From a clinic on the Italian border
The Golden Trailer Collective is a group of six nurses and mechanics based in Scotland. We found a disused box trailer on the side of the A71 and turned it mobile foot clinic and cinema. In February 2017 we set off across Europe with it to provide foot care, phone charging, a cup of tea and a warm cinema for undocumented migrants or anyone that needs it. Our aim is to bring people together and show practical solidarity with people making difficult journeys. This is our first update from the road in Ventimiglia.
We arrived in Italy after an eventful week on the road. The clinic has been open for two weeks in Ventimiglia. We have been spending each night parked up the mountains and each day in a car park under a motorway bridge.
We open the clinic in the afternoons and have had a steady stream of people presenting with minor cuts and bruises, infected wounds due to living conditions, fungal feet, strains and sprains, headaches and migraines and scabies. Local activists have set us up with contacts of reliable independent medics for anything that may require a highly trained eye. The physical and psychological stress of the journeys that have been undertaken is palpable. We rely heavily on our cracking banter and head massages. Sometimes people just want a hug. Or to sit in silence.
Outside of the trailer, we set up a station where people can charge phones and play music off a sound system. People hang out, chat and dance. Some evenings we operate our cinema and screen films under the bridge.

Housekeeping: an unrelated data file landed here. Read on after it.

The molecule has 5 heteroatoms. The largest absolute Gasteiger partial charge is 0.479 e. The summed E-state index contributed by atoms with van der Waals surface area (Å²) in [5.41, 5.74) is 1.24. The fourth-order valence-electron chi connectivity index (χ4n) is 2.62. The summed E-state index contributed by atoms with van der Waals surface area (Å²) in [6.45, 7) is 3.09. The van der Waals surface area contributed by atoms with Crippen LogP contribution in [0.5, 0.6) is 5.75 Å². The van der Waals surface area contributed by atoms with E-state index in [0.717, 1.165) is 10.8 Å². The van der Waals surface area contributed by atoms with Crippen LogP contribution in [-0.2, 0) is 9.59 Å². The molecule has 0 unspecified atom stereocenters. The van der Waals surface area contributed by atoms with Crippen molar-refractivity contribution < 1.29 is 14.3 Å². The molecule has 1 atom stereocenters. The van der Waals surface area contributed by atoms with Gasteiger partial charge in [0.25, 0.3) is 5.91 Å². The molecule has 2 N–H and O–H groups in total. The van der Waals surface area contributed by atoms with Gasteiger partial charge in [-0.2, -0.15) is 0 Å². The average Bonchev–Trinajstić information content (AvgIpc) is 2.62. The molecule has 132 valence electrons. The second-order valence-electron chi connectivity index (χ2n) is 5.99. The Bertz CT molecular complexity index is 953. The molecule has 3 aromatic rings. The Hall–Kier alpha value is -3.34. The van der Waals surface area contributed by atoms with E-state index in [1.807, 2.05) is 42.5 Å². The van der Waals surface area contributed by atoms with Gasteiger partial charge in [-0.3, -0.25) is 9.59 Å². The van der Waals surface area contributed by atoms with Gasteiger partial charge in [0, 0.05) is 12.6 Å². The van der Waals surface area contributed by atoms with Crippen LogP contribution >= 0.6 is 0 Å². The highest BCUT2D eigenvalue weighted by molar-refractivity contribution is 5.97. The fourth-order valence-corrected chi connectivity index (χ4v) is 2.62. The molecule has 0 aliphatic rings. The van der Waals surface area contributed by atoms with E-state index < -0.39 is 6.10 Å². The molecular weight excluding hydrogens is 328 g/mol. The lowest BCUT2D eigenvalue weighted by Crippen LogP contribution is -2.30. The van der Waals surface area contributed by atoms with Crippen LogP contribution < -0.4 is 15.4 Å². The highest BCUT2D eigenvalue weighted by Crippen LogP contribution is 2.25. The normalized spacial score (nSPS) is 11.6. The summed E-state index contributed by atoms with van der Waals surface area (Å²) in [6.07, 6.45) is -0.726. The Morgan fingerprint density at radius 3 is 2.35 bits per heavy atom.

On the coastal border between Italy and France, Ventimiglia is a bottleneck for people negotiating entry into France undetected. The Red Cross has a presence here, providing food, shelter and medical aid to migrants who have registered their presence in Italy, by providing documents, fingerprints, and agreeing to be photographed. However, those wishing to claim asylum in other countries must remain invisible in Italy, and avoid the camp entirely. Under the Dublin Agreement, refugees are forcibly returned to the first European country in which they have had fingerprints taken.
Defying local opposition, a church provides shelter and basic provisions, without requiring fingerprints, for women and children under 16. Men mostly over the age of 16 sleep rough by the river and bridges. We met a number of boys under 16 sleeping rough. We estimate that there are a few hundred people stuck at the border here, mostly from Sudan, Chad, Afghanistan and Eritrea. Many are helped by local activists who have organized to operate a daily drop off of food and provisions.
Along the autostrada, shiny white tourist busses sail by under the escort of police vans. These are likely ‘de-compression’ busses. At regular intervals police raid the river banks late at night and in the early mornings, and force people onto busses taking them to other parts of Italy, ‘de-compressing’ Ventimiglia.
One year ago, the Mayor of Ventimiglia, still in his tender mid-thirties, re-implemented a staggeringly ludicrous ordinance forbidding the ‘unauthorised’ sharing of food and drink with migrants. This week two volunteers delivering food were arrested under this ordinance. In a minor act of civil disobedience we have even been serving tea and biscuits during the films, smuggling a tea urn past the police.
The police come to visit us daily to check the documents of our crew and warn us not to give any food or drink to the migrants. They then sit in a car, across from where we park and do what we presume is very important police work. One day they asked us not to have more than ten ‘blacks’ outside the clinic at any one time, stating that it was an order. We challenged them on this and in the end they left, asking us to keep the music down a little.